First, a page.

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Jailbreaking now legal under DMCA for smartphones, but not tablets (ars technica)

Jailbreaking now legal under DMCA for smartphones, but not tablets (ars technica)

Posted Oct 26, 2012 20:48 UTC (Fri) by drago01 (subscriber, #50715)
In reply to: Jailbreaking now legal under DMCA for smartphones, but not tablets (ars technica) by skvidal
Parent article: Jailbreaking now legal under DMCA for smartphones, but not tablets (ars technica)

> You can't blame government for thinking this was a good plan.

Sure he can. A government shouldn't do everything because "lobbyists say that this should be done" ... they should use their brains and at least apply some common sense.

But as long as people like you think "it is the lobbyists's fault" the government will remain the way it is.


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Jailbreaking now legal under DMCA for smartphones, but not tablets (ars technica)

Posted Oct 26, 2012 22:41 UTC (Fri) by raven667 (subscriber, #5198) [Link]

Nothing is going to get fixed until the corruption is taken out of the system. You think that the lawmakers and civil servants don't want to apply common sense and do the right thing? They are in a situation where common sense and serving the public interest are not rewarded. Do you think that corporations want to spend money on lobbying instead of keeping it as profit or expanding their business? They are in a situation where they are at a disadvantage if they don't play the lobbying game because their competitors will turn the law against them if they don't.

Jailbreaking now legal under DMCA for smartphones, but not tablets (ars technica)

Posted Oct 27, 2012 13:53 UTC (Sat) by drago01 (subscriber, #50715) [Link]

> You think that the lawmakers and civil servants don't want to apply common sense and do the right thing? They are in a situation where common sense and serving the public interest are not rewarded.

Which is exactly my point ... the voters just shift the blame to the lobbyists instead of voting the people which don't use there own brain to make decisions out. Hence nothing changes.

Jailbreaking now legal under DMCA for smartphones, but not tablets (ars technica)

Posted Oct 27, 2012 15:33 UTC (Sat) by raven667 (subscriber, #5198) [Link]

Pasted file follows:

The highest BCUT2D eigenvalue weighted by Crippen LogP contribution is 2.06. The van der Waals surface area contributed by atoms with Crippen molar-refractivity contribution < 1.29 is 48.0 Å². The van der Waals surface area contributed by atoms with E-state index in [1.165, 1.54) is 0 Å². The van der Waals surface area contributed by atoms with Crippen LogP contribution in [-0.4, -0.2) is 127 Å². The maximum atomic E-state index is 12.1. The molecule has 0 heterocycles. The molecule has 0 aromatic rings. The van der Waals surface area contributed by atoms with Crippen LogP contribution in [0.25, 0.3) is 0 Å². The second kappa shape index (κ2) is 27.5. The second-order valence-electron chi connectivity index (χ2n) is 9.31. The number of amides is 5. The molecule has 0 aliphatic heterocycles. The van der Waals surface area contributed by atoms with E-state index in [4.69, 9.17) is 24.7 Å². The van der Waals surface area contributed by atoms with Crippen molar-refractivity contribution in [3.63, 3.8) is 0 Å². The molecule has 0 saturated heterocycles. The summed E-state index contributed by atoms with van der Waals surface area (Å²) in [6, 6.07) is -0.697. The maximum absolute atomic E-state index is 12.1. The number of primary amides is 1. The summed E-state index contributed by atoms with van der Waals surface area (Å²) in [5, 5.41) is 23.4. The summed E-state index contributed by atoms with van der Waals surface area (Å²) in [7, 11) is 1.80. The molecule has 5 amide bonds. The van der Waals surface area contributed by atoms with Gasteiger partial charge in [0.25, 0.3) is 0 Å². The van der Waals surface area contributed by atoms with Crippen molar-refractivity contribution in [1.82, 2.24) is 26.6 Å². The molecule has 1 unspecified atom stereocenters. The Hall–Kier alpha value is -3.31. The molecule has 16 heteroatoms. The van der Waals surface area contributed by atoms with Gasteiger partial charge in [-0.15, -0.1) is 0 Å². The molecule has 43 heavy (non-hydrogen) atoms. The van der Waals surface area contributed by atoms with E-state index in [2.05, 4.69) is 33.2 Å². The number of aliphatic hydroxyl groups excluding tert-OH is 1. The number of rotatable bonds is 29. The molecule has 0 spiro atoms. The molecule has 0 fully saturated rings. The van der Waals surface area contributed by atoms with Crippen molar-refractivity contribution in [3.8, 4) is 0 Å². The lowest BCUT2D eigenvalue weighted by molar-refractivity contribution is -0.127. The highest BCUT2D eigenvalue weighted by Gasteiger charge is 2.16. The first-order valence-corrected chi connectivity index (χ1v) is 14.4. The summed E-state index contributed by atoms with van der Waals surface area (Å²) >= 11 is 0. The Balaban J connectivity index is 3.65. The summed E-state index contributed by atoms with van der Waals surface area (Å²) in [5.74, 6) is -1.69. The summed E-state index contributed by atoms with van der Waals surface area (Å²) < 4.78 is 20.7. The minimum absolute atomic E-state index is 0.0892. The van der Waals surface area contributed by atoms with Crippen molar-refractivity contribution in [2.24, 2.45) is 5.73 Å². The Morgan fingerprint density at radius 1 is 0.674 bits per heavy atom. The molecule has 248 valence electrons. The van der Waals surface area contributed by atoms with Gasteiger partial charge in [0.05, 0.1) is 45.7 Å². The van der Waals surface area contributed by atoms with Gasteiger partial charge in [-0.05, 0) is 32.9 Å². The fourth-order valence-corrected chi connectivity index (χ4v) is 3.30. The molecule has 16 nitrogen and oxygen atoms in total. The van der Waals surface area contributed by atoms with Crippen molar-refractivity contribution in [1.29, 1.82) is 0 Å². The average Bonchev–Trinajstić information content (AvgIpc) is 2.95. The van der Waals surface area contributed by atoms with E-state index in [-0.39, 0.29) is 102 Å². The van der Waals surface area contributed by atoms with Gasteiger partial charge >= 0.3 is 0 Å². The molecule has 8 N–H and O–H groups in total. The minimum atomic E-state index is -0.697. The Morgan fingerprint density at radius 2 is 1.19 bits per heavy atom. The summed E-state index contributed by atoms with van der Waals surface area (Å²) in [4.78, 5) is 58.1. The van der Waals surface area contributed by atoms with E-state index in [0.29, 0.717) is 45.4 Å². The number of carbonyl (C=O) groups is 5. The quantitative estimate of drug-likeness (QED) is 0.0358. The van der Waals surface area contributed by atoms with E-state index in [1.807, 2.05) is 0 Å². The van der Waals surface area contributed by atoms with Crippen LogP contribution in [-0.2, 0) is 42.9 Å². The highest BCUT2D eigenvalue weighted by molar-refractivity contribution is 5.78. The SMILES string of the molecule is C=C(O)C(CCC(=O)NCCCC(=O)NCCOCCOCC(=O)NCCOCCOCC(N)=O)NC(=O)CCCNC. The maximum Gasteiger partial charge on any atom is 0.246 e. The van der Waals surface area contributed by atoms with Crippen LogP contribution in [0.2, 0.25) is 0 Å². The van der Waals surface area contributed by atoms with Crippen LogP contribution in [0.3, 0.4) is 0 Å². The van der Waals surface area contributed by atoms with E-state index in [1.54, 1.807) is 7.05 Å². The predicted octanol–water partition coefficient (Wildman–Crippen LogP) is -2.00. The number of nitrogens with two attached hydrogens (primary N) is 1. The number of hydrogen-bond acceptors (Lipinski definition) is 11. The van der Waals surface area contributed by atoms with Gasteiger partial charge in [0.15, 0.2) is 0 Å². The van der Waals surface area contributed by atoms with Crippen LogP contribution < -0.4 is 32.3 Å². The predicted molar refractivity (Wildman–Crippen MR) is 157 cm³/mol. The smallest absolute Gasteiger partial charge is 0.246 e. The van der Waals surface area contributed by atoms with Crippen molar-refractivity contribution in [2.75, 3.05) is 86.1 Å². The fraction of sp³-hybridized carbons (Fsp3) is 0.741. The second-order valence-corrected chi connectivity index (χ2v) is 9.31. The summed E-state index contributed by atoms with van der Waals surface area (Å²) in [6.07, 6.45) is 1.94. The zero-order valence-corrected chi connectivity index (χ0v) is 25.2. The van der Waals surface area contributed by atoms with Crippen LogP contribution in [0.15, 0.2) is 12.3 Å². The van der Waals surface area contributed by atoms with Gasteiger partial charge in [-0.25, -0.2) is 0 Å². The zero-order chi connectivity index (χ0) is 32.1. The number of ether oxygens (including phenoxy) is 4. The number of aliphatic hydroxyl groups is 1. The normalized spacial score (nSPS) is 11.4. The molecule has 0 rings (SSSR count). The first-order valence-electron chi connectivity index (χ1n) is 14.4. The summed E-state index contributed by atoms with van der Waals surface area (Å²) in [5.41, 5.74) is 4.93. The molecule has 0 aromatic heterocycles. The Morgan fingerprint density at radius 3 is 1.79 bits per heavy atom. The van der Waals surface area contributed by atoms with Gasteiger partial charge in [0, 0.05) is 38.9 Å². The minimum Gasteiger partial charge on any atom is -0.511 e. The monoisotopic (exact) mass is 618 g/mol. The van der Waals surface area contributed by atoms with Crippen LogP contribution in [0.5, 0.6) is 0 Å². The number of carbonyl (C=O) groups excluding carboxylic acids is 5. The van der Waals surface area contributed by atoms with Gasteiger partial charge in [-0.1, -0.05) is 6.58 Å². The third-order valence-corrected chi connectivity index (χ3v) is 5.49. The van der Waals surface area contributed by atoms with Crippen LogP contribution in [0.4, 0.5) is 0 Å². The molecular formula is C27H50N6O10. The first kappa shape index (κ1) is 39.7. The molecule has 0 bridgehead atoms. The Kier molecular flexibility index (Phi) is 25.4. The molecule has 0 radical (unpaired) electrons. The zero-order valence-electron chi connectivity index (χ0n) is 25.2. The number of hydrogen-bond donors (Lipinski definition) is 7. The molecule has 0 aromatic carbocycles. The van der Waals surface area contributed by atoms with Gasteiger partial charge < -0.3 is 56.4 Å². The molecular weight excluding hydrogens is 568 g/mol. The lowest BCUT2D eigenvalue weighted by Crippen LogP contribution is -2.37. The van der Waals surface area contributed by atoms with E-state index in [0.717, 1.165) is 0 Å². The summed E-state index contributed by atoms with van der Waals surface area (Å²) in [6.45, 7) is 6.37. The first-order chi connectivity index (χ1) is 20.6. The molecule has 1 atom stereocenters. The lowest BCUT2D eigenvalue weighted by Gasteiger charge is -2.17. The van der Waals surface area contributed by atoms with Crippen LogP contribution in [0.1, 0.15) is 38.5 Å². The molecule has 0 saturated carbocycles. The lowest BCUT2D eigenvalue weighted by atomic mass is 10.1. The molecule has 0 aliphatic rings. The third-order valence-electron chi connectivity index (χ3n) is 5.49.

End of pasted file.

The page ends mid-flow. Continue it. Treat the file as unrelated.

This is veering off topic but I like the discussion.

You can't expect numbers of people to consistently work against their own interests as you seem to. What you can do is change the game so that legislators and civil servants can do their job without interference.

Jailbreaking now legal under DMCA for smartphones, but not tablets (ars technica)

Posted Oct 27, 2012 15:41 UTC (Sat) by drag (subscriber, #31333) [Link]

> Nothing is going to get fixed until the corruption is taken out of the system.

You can't take the corruption out of the system. The corruption _IS_ the system.

One thing people need to understand is that a state government is as much a business as any other large commercial entity. The reason it exists is purely economic in purpose and everybody involved in government is operating on a personal profit motivation. Without lobbyists and 'special interests' there wouldn't be any reason at all for it's existence.

The purpose of state government, which is government via central authority with a monopoly on the use of violence and court systems (among other things), is to use the political means (ie, use of force) to secure economic means (whatever resources is needed to fulfill your goals) for the members of people in the government and running the government.

People will argue that it's a necessary evil because of this or that factor, which can be a entirely plausible argument, but it doesn't change the nature of the beast. The more power it has the more 'corruption' you will see.. there is no way to fix it and there is nothing you can do except limit it by limiting it's power.

Jailbreaking now legal under DMCA for smartphones, but not tablets (ars technica)

Posted Oct 27, 2012 15:48 UTC (Sat) by skvidal (guest, #3094) [Link]

You should read up at: http://www.rootstrikers.org/

also - you seem to have an incredibly cynical view of government that may match up with some governments but certainly not all.

Jailbreaking now legal under DMCA for smartphones, but not tablets (ars technica)

Posted Oct 27, 2012 19:52 UTC (Sat) by nix (subscriber, #2304) [Link]